Quantcast

D65 discusses referendum for new school

It began blandly enough, with members of the Finance Committee of Evanston/Skokie School District 65 discussing the arcane agenda item, “Space Capacity Options,” at their meeting Thursday evening.

Mostly they talked about several ways to relieve space pressures at Dewey and Willard schools.

It began blandly enough, with members of the Finance Committee of Evanston/Skokie School District 65 discussing the arcane agenda item, “Space Capacity Options,” at their meeting Thursday evening.

Mostly they talked about several ways to relieve space pressures at Dewey and Willard schools.

But before the meeting ended, committee members were talking about how to set up a referendum committee to sell the idea to voters of financing construction of a new school in the central core of Evanston.

A referendum would be required to sell bonds to obtain the funds to construct the school.

Board President Keith Terry reminded the committee that this was just the beginning of a discussion that would continue in earnest at Monday’s meeting of the full Board, where the issue labeled “Long-Term Planning to Address School Space Concerns” is item No. 20 on the agenda and that the only decision likely to come out of that meeting will be a definition of the process for moving forward with ideas for addressing the space capacity issues.

Superintendent Hardy Murphy denied that the staff was pushing the new-school option. “All we’re doing is presenting the facts,” he insisted.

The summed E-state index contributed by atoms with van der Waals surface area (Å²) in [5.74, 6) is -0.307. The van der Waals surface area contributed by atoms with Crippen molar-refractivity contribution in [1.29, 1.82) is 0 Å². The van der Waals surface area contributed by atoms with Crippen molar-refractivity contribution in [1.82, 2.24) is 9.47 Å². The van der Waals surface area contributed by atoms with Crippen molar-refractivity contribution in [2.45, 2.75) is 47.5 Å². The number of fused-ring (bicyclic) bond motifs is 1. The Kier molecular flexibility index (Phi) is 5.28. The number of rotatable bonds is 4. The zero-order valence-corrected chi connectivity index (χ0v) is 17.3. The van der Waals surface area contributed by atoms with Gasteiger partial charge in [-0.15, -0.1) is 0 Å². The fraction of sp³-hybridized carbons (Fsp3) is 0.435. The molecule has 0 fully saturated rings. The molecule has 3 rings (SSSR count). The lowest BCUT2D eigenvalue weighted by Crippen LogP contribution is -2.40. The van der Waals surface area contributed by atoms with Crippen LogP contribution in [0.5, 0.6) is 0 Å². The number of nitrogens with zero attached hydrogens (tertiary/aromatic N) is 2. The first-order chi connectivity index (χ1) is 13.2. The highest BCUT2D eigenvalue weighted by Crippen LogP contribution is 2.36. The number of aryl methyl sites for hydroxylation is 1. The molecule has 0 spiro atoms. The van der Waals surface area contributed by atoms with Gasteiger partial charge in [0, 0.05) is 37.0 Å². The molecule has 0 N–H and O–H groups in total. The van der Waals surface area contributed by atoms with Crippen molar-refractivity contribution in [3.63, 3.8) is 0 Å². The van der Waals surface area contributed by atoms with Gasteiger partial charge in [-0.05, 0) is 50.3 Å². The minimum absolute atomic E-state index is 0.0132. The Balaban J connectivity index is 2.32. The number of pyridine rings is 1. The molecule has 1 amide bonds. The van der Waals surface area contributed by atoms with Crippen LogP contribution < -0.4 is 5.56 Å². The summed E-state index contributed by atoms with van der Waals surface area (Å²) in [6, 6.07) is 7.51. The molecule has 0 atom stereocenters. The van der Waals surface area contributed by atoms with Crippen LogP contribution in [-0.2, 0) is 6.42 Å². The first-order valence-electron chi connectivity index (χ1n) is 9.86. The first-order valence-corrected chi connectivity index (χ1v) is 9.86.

He said a new school would be instrumental in dealing with the space problems at the district’s existing schools. He warned, however, that the redistricting of attendance lines that would result from bringing a new school on stream never fails to rile up the district’s parents.

And committee member Andrew Pigozzi, an architect, said that even if a new school were constructed, a great deal of work would be required to bring the existing schools “into the 21st Century.”

One question that was never answered by staff members was posed by the committee’s chair, Katie Bailey: “If we have fewer students now than we did in 1999, why do we need to add more capacity?”

Monday’s Board meeting is scheduled to begin at 7 p.m. at the Joseph E. Hill Education Center, 1500 McDaniel Ave.
 

Charles Bartling

A resident of Evanston since 1975, Chuck Bartling holds a master’s degree in journalism from Northwestern University and has extensive experience as a reporter and editor for daily newspapers, radio stations and business-oriented magazines.

Editors’ Picks